I didn’t realize how ungroovy my cookie game was until I saw Rick Martinez’s Tie-Dye Butter Cookies on the cover of the December issue. Swirled with licks of hot pink and cobalt blue icing, they were developed with fierce holiday cookie swaps in mind, but they’d be just as welcome at a Grateful Dead tailgate or a VSCO Girl theme party. “I knew that I wanted colorful cookies that were festive but that didn’t scream Christmas,” Rick told me. Out with the green and red, in with the pink and blue.
Rick also knew that he didn’t want to use synthetic food coloring in his cookies. “The stuff you get at the grocery store does a number on your dough,” he explains. “If you add a tablespoon of it to a perfectly delicious, moist cake recipe, it’ll come out sad and dry.” The antithesis of the holiday spirit! Plus, what is synthetic food coloring anyway? According to respected scientific journal Wikipedia, the food coloring Blue #1, which is found in everything from Jolly Ranchers to canned processed peas to Blue Curaçao, is a “synthetic dye produced by the condensation of 2-formylbenzenesulfonic acid and the appropriate aniline followed by oxidation blah blah blah.” For our favorite recipes using 2-formylbenzenesulfonic acid, click here.
So Rick went in search of a natural food coloring alternative. “I certainly wasn’t going to ask anybody to make a natural dye,” he says—although if you are the extra credit type, check out Healthyish’s guide to making your own. He settled on Suncore Foods Supercolor Powders, which come in a wide array of hues, from violet to aqua to yellow. For the Tie-Dye Butter Cookies, Rick used the Pink Pataya (made from 100 percent pure red dragon fruit powder) and Blue Butterfly Pea (made from 100 percent pure butterfly pea flower powder). In addition to having pronounceable ingredients, the natural dyes impressed Rick with their vibrancy and variety. “If you were using that little four pack of green, blue, yellow, and red,” he says, “you’d have to do a lot of mixing to get such a specific fuchsia color. Even then it would be tough, and if you had to make several batches, you probably wouldn’t be able to achieve the same color consistently.”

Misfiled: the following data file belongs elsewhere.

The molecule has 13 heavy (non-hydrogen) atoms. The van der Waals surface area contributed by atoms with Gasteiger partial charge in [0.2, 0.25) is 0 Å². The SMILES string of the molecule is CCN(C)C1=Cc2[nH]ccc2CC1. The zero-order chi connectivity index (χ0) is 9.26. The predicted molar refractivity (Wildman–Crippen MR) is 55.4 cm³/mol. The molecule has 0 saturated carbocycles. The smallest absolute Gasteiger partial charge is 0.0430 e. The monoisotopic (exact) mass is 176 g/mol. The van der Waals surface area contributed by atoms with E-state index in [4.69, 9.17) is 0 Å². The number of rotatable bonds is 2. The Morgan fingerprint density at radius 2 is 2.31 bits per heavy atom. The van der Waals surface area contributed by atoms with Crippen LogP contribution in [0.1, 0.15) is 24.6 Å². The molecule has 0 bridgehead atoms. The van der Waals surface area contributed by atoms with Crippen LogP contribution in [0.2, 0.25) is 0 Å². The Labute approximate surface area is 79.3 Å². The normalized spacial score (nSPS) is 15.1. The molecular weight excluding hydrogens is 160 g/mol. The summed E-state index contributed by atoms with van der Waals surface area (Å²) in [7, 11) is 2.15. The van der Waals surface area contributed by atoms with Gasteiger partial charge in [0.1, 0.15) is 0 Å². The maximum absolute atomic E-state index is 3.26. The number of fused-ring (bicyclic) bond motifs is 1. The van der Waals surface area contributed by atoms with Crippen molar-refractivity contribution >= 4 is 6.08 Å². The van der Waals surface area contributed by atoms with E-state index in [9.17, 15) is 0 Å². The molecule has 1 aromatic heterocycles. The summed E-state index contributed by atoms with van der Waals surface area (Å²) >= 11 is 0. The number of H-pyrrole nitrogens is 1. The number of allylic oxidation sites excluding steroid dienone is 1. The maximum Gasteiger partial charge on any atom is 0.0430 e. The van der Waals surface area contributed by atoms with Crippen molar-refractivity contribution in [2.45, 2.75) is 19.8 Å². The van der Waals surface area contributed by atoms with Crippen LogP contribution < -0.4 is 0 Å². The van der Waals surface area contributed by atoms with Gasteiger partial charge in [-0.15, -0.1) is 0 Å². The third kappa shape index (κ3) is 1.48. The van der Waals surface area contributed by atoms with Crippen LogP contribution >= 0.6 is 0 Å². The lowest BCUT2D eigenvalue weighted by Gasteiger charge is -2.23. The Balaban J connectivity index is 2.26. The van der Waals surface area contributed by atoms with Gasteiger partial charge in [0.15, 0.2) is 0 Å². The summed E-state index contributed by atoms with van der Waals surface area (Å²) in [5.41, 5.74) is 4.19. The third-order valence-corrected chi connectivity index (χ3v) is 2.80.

Since the powders are derived from actual foods, they do come with a slight taste, but nothing too conspicuous. “If you’re using the red powder, you’re not going to take a bite of a cookie and go, ‘Whoa, beets!’ But it does have a faint flavor, so you know you’re not just eating red powdered sugar and water.” The Pink Pataya powder gives off tropical vibes while the Blue Butterfly Pea is more subtle, with a hint of flavor that Rick describes as “berrylike.” Together, they add a ever so slightly fruity hint to an otherwise classic, vanilla-inflected butter cookie.
Rick notes that while the two cookies he developed for the holidays featuring these dyes—the Tie-Dye Butter Cookies and the Alfajores with Coconut Dulce de Leche—use them in raw applications, he has tested them in batters and doughs with equally successful results. While the outside of the cake or cookie will brown as normal, inside you’ll find the same bold color—no 2-formylbenzenesulfonic acid required.
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Originally Appeared on Bon Appétit